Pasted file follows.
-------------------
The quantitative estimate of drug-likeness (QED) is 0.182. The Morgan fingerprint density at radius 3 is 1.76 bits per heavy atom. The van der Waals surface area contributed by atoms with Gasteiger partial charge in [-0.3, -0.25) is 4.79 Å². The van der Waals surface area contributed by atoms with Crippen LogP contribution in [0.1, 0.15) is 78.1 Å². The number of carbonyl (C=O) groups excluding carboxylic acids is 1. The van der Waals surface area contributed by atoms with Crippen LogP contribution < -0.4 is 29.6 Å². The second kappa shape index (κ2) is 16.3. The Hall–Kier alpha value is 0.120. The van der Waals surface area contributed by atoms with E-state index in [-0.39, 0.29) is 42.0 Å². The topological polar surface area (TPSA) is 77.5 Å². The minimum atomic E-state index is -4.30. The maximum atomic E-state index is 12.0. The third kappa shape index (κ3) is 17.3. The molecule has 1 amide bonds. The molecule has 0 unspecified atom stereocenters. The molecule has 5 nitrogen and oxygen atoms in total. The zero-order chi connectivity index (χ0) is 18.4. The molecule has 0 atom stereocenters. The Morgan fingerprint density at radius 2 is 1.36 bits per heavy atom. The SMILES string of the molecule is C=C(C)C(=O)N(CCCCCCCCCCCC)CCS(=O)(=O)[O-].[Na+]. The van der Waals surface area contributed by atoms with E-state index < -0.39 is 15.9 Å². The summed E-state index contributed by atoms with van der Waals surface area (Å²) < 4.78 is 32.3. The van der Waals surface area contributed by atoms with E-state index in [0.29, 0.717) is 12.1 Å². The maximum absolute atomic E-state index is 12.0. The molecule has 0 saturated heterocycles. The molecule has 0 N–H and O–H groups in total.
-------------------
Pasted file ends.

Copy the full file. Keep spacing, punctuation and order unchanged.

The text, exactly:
The quantitative estimate of drug-likeness (QED) is 0.182. The Morgan fingerprint density at radius 3 is 1.76 bits per heavy atom. The van der Waals surface area contributed by atoms with Gasteiger partial charge in [-0.3, -0.25) is 4.79 Å². The van der Waals surface area contributed by atoms with Crippen LogP contribution in [0.1, 0.15) is 78.1 Å². The number of carbonyl (C=O) groups excluding carboxylic acids is 1. The van der Waals surface area contributed by atoms with Crippen LogP contribution < -0.4 is 29.6 Å². The second kappa shape index (κ2) is 16.3. The Hall–Kier alpha value is 0.120. The van der Waals surface area contributed by atoms with E-state index in [-0.39, 0.29) is 42.0 Å². The topological polar surface area (TPSA) is 77.5 Å². The minimum atomic E-state index is -4.30. The maximum atomic E-state index is 12.0. The third kappa shape index (κ3) is 17.3. The molecule has 1 amide bonds. The molecule has 0 unspecified atom stereocenters. The molecule has 5 nitrogen and oxygen atoms in total. The zero-order chi connectivity index (χ0) is 18.4. The molecule has 0 atom stereocenters. The Morgan fingerprint density at radius 2 is 1.36 bits per heavy atom. The SMILES string of the molecule is C=C(C)C(=O)N(CCCCCCCCCCCC)CCS(=O)(=O)[O-].[Na+]. The van der Waals surface area contributed by atoms with E-state index < -0.39 is 15.9 Å². The summed E-state index contributed by atoms with van der Waals surface area (Å²) < 4.78 is 32.3. The van der Waals surface area contributed by atoms with E-state index in [0.29, 0.717) is 12.1 Å². The maximum absolute atomic E-state index is 12.0. The molecule has 0 saturated heterocycles. The molecule has 0 N–H and O–H groups in total.